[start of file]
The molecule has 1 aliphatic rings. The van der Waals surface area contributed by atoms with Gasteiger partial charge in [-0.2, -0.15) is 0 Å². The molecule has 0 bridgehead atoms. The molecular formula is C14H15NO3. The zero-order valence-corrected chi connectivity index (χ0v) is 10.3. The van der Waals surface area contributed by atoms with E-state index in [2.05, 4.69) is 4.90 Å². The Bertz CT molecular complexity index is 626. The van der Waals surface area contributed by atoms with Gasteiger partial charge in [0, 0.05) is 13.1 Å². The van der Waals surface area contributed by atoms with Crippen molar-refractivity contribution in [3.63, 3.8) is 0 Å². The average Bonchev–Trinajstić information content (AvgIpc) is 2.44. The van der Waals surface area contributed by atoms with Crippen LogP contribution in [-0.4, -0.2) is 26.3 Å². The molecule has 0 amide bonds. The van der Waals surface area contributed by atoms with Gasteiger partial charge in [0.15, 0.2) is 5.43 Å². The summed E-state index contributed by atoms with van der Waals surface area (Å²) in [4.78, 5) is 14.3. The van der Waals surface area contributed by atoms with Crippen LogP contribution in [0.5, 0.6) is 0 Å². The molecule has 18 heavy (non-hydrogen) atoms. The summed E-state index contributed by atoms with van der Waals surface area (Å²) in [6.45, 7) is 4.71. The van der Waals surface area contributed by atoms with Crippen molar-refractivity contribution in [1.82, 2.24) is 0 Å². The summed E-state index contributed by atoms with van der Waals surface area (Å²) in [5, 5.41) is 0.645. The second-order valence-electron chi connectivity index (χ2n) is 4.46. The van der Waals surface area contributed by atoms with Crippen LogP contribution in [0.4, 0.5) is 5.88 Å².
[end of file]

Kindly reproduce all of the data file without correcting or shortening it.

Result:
The molecule has 1 aliphatic rings. The van der Waals surface area contributed by atoms with Gasteiger partial charge in [-0.2, -0.15) is 0 Å². The molecule has 0 bridgehead atoms. The molecular formula is C14H15NO3. The zero-order valence-corrected chi connectivity index (χ0v) is 10.3. The van der Waals surface area contributed by atoms with E-state index in [2.05, 4.69) is 4.90 Å². The Bertz CT molecular complexity index is 626. The van der Waals surface area contributed by atoms with Gasteiger partial charge in [0, 0.05) is 13.1 Å². The van der Waals surface area contributed by atoms with Crippen molar-refractivity contribution in [3.63, 3.8) is 0 Å². The average Bonchev–Trinajstić information content (AvgIpc) is 2.44. The van der Waals surface area contributed by atoms with Crippen LogP contribution in [-0.4, -0.2) is 26.3 Å². The molecule has 0 amide bonds. The van der Waals surface area contributed by atoms with Gasteiger partial charge in [0.15, 0.2) is 5.43 Å². The summed E-state index contributed by atoms with van der Waals surface area (Å²) in [4.78, 5) is 14.3. The van der Waals surface area contributed by atoms with Crippen LogP contribution in [0.5, 0.6) is 0 Å². The molecule has 18 heavy (non-hydrogen) atoms. The summed E-state index contributed by atoms with van der Waals surface area (Å²) in [6.45, 7) is 4.71. The van der Waals surface area contributed by atoms with Crippen molar-refractivity contribution in [1.82, 2.24) is 0 Å². The summed E-state index contributed by atoms with van der Waals surface area (Å²) in [5, 5.41) is 0.645. The second-order valence-electron chi connectivity index (χ2n) is 4.46. The van der Waals surface area contributed by atoms with Crippen LogP contribution in [0.4, 0.5) is 5.88 Å².